The Golisano College pursues a broad and robust agenda of research and scholarly activities that advance the fields of computing and information sciences while enhancing student education. Faculty and students at the Golisano College participate in a vast array of computing research fields ranging from cybersecurity to human-computer interaction and medical informatics. Our state-of-the-art facilities, world-class faculty, and industry partnerships have made the Golisano College a hotbed for innovation in recent years. On this page you will find information related to conducting and participating in research in the college.
For more information contact: Dr. Pengcheng Shi, Associate Dean for Research & Scholarship and Ph.D. Program Director.
Dr. Shi can be contacted via his assistant, Lorrie Jo Turner: email@example.com
Computing for Accessibiity
Faculty investigate the design of computing technologies to ensure they are accessible for individuals that have abilities that may differ from the norm and how we can leverage computing technologies to make the rest of the world accessible for these same groups of individuals. For more information, please visit the college's Human-Computer Interaction Research website.
Learn more about accessibility-related research labs below:
The college has a long history of being engagedin curriculum design and reform, exploring new pedagogical techniques, and developing new approaches for conveying computing-related concepts to students. These same ideas can now apply to corporate training, especially in the area of computing technologies.
Faculty are interested in computing security from a wide range of perspectives. Faculty are engaged in topics ranging from network security, including wireless networks to SCADA, security coding, cryptography, intrusion detection, forensics, security for mobile devices, and security audits.
This theme broadly encompases the various ways in which we understand the nature of computation: *what* is computable ("classic" computability theory, complexity theory); *how to best* compute (algorithms); *how to express* computations (programming languages); *how to understand* computations (static analyses); *how to implement* computations (compilers); computations with strong mathematical connections (cryptography).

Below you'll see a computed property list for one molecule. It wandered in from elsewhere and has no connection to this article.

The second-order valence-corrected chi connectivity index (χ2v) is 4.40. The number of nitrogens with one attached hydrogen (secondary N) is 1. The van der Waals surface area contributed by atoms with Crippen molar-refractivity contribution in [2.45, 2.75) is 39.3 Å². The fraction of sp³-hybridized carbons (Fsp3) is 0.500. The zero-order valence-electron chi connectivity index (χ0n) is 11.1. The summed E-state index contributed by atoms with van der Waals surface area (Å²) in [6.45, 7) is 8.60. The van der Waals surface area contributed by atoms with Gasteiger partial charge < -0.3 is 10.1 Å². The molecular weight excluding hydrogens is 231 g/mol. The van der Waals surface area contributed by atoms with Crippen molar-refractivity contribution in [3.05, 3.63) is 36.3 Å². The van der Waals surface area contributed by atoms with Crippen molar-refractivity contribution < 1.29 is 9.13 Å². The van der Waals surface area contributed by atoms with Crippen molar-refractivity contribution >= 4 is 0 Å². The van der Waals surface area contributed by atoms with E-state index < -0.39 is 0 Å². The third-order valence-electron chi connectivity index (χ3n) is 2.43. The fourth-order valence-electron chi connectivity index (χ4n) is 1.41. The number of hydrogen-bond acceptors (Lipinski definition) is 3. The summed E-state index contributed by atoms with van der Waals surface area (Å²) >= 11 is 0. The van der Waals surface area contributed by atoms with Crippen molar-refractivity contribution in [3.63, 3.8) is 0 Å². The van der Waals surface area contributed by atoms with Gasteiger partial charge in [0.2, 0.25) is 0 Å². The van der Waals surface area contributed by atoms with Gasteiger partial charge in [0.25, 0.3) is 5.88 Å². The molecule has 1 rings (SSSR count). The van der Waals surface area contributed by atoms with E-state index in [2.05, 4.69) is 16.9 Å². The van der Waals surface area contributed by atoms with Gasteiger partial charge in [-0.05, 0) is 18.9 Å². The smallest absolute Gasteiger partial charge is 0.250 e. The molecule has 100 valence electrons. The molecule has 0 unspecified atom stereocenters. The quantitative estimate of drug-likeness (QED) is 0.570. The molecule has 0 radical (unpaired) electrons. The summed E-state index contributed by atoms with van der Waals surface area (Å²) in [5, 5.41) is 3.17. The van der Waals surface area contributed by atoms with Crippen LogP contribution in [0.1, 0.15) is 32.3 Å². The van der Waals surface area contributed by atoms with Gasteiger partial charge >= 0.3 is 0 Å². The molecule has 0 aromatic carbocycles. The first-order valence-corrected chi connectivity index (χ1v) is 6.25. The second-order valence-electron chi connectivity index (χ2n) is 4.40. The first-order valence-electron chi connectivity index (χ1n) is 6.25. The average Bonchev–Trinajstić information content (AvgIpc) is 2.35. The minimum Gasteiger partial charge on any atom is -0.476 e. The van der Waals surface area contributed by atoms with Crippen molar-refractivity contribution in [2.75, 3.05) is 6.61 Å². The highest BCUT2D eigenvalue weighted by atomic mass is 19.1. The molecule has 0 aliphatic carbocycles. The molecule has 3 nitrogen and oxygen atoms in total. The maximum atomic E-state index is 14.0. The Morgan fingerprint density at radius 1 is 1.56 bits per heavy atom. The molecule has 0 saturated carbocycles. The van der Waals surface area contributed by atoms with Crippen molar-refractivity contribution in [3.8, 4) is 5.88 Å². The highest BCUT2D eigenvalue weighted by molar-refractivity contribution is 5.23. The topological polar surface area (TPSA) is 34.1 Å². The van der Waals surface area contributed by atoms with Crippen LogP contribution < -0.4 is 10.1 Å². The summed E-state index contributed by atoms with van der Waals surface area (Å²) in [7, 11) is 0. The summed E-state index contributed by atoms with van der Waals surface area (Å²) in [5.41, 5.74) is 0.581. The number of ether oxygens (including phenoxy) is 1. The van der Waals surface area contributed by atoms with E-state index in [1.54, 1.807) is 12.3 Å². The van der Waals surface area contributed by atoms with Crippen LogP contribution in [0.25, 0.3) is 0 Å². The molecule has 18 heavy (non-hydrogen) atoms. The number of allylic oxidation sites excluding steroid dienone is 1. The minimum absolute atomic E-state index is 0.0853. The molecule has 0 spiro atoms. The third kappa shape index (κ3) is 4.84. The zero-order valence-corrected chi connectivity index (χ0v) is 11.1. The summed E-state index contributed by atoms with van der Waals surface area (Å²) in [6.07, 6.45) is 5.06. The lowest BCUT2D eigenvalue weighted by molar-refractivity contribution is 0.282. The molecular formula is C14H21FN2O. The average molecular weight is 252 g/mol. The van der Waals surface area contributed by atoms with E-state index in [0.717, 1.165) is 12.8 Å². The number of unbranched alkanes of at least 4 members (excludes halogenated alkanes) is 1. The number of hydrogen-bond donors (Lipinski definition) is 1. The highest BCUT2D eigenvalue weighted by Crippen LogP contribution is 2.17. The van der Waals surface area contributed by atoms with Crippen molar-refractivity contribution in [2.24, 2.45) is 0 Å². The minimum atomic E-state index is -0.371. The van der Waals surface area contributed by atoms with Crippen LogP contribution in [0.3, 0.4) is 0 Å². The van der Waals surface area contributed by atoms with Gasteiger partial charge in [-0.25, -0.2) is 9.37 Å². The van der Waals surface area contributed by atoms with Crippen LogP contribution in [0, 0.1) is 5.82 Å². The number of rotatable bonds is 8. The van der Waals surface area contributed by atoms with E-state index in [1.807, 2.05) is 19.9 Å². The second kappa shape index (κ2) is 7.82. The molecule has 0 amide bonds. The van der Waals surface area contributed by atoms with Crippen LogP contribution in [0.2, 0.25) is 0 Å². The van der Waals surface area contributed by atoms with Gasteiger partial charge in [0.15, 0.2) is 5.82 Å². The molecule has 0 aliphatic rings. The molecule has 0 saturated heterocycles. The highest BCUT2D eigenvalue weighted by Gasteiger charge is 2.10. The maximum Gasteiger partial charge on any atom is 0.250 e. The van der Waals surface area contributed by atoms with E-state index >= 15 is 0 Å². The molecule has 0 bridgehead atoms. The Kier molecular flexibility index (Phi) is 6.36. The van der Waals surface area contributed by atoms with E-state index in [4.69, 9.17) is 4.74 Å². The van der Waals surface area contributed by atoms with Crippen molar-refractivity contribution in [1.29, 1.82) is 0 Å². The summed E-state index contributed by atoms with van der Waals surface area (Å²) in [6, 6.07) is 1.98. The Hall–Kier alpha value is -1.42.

Computing Theory Theme page: http://www.cs.rit.edu/~theory/
Faculty are engaged in research addressing the full range of issues including collecting, organizing, storing, retrieving, analyzing and presenting large data sets to users.
Faculty interests in this area includes topics that might be addressed via techniques from computational biology to medical image processing, sensor integration, and the design and use of electronic medical records.
Faculty conduct research across areas that include user experience (UX), interaction design (IxD), human factors (HF), information architecture (IA), and usability. Researchers collaborate to find impactful solutions to real-world problems. Learn more: Human-Computer Interaction Research website
Faculty interests address the challenges of designing technologies and media to meet the needs of users as well as the process of designing experiences that convey ideas or knowledge to others.
Learn more about RIT's MAGIC Center.
Faculty research addresses a wide range of topics including the design of mobile devices and wireless networks to the delivery of information via these devices, opportunistic networks, sensor and distributed systems, and various other topics that address the growing number of networked devices that permeate our lives. For the Future Everyday Technology Research Lab please visit fetlab.rit.edu.
Software Process and Product Analysis
Much of the faculty research in this area focuses on the design and analysis of software systems and in particular large-scale software systems as well as understanding the challenges associated with the groups that are involved in these activities.